Why do we sacrifice truths to gain content in a world that’s far from content

quEstion MaRk

A chillingly ubiquitous ambiguity hangs in the air
- dash - thick as smoke billowing from factories
- dash - breeding more detachment than interest
Now is the time to tear down false idols of fashion’s past.
In IcONoCLaSm Liam Hodges inverts iconography from the bones of streetwear - long live clothes - as the ruins of the
capital of Ism becomes the particles that make up the parties that you attended, wearing garms that were lended. Tees,
shirts and trousers are transposed and materials are repurposed for a - dash - future free of facetiousness.
Familiar figures and foreign processes make up Liam Hodges AW20, as we move into a recognizably alien landscape of
elements that could have been avoided, previous explorations of the self in a digital age are supplanted by investigations
into the redistribution of power and creation in a world turned upside down by a thirst for production rather than
Past labels are recycled, as former conceits are broken down, ego is diluted and eco-anxiety grows. T-shirts are inverted
reflecting not only fashion’s dilution of morals but also the need for duality hereafter. Trousers are constructed from panels
of repurposed fabrications of previous iterations, while bucket hats are imagined in recycled yarn and unwanted vintage
A number of pieces are handmade in the design studio; 106 ‘D’ grade flannel shirts are shredded and ‘rugged’ into a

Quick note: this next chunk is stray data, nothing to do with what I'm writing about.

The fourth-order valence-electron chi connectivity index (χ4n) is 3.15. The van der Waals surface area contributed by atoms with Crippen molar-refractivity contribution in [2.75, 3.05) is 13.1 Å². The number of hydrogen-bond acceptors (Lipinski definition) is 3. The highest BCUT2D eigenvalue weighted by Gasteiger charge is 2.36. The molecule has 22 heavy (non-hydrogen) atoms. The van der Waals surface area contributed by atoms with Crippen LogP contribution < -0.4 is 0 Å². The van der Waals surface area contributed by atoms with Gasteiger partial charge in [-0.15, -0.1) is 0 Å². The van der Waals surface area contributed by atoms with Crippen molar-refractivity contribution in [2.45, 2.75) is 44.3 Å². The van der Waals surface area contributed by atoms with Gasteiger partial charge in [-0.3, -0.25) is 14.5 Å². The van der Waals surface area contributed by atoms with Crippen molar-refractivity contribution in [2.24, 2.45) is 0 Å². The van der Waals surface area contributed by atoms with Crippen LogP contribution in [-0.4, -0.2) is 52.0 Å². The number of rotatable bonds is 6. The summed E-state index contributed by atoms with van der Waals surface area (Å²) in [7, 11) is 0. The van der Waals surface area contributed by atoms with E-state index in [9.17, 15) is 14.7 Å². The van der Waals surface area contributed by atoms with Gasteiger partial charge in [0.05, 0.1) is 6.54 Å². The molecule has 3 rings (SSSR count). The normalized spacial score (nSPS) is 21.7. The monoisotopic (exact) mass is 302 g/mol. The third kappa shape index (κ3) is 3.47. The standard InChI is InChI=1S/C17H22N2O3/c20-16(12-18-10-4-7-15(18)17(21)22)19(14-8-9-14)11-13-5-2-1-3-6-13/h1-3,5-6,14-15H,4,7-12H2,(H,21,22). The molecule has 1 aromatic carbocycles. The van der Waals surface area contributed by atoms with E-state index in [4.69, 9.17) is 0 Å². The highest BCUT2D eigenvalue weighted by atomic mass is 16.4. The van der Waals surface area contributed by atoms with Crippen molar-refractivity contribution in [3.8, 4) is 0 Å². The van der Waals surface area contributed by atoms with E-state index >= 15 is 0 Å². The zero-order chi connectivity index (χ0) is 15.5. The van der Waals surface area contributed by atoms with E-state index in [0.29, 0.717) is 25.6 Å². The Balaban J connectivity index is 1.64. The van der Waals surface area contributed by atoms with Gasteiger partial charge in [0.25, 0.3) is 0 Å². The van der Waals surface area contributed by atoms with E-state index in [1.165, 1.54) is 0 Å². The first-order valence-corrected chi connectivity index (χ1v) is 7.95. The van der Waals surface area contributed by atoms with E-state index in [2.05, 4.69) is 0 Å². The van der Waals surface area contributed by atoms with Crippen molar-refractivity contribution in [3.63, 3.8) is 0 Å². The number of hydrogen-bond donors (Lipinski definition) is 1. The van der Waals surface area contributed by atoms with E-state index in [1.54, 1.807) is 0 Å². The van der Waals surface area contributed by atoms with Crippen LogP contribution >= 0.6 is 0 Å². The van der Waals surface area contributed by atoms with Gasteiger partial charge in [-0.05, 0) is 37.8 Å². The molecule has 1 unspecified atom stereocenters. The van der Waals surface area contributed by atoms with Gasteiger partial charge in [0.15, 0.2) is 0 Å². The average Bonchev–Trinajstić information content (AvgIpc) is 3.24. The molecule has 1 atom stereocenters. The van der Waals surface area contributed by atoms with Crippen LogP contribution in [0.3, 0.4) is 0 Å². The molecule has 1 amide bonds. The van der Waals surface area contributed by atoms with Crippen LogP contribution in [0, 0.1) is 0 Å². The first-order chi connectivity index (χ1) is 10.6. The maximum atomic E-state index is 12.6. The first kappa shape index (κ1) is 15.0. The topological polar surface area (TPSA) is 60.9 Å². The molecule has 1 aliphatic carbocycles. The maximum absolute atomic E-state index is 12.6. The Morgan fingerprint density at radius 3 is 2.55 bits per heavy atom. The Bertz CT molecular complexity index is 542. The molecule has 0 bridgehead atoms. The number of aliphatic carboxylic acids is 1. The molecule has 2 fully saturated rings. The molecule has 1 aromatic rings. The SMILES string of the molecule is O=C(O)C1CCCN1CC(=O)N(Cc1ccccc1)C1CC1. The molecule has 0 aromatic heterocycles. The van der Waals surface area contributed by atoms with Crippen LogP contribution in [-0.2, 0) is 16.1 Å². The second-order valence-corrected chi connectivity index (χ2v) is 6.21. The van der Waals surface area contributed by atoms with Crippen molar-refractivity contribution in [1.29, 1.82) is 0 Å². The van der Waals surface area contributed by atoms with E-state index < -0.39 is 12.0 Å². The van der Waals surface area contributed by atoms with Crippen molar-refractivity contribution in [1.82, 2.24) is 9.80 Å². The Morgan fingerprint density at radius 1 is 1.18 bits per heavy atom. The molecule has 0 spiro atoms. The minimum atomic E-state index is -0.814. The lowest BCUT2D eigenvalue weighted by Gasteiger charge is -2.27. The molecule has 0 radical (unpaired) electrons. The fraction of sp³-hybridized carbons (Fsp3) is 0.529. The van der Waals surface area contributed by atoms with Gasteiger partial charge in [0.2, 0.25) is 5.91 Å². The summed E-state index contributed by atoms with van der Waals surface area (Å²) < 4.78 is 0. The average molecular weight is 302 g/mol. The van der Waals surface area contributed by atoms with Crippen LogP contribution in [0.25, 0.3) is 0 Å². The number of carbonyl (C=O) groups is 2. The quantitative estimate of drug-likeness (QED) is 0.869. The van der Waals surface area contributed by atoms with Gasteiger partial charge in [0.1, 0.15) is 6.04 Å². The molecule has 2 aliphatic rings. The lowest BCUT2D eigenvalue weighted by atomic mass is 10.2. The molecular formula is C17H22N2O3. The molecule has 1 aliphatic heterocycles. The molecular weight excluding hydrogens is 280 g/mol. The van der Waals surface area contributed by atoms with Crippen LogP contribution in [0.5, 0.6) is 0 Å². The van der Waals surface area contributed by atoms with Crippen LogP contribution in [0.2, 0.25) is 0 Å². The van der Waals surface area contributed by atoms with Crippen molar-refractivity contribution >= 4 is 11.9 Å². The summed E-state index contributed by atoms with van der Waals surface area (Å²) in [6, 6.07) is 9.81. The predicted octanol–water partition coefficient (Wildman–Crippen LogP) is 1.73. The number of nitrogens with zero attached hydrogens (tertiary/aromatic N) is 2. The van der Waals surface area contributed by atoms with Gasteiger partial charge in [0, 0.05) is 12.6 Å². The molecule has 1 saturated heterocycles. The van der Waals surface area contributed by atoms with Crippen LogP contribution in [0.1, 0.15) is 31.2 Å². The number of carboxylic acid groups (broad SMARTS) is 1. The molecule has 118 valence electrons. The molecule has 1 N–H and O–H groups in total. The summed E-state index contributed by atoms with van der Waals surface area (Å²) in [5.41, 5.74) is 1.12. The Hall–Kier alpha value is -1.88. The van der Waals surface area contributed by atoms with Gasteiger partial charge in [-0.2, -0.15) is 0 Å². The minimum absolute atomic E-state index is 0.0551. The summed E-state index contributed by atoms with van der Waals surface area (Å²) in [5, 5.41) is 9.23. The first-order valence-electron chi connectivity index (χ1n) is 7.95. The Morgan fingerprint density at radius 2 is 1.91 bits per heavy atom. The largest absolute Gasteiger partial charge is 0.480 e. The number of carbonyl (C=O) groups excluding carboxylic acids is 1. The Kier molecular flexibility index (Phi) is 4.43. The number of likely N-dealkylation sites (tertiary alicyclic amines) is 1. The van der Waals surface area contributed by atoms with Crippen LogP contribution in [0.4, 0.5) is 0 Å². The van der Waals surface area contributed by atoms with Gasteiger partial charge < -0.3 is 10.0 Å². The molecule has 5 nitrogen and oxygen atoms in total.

woven base creating the chimeric coat, recycled yarn is crocheted, fusing modernist layers of leather harmoniously
together, referencing the past, while listening to the future. Other garments are comprised from jersey yarn recycled from
factory offcuts. Various pieces are imbued with sections for the wearers own manipulation - to inspire ingenuity and
unspoken collaboration across nations.
Graphic and text fluctuate between eras and landscapes, Shakespearean and retro-futuristic at the same time,
referencing not only the undulating elegy of ‘The Tempest’ but also Aldous Huxley’s seminal work, reflecting society’s
eagerness to enter an era that will be forever influenced by the past. “How beauteous mankind is! O brave new world,
That has such people in’t!” - a quote emblazoned on a hoody, reflects the prescient nature of fashion; that everyone
is hungry for the next aspect of newness that, in reality, is never new. The ‘Crochet Club’ graphic is based on vintage
crochet imagery and hobbyist patterns: the woven graphics and symbols are their own lexicon, that speak to age-old
traditions of weaving.

new ideas
What is the point of exclamations when there is so little education?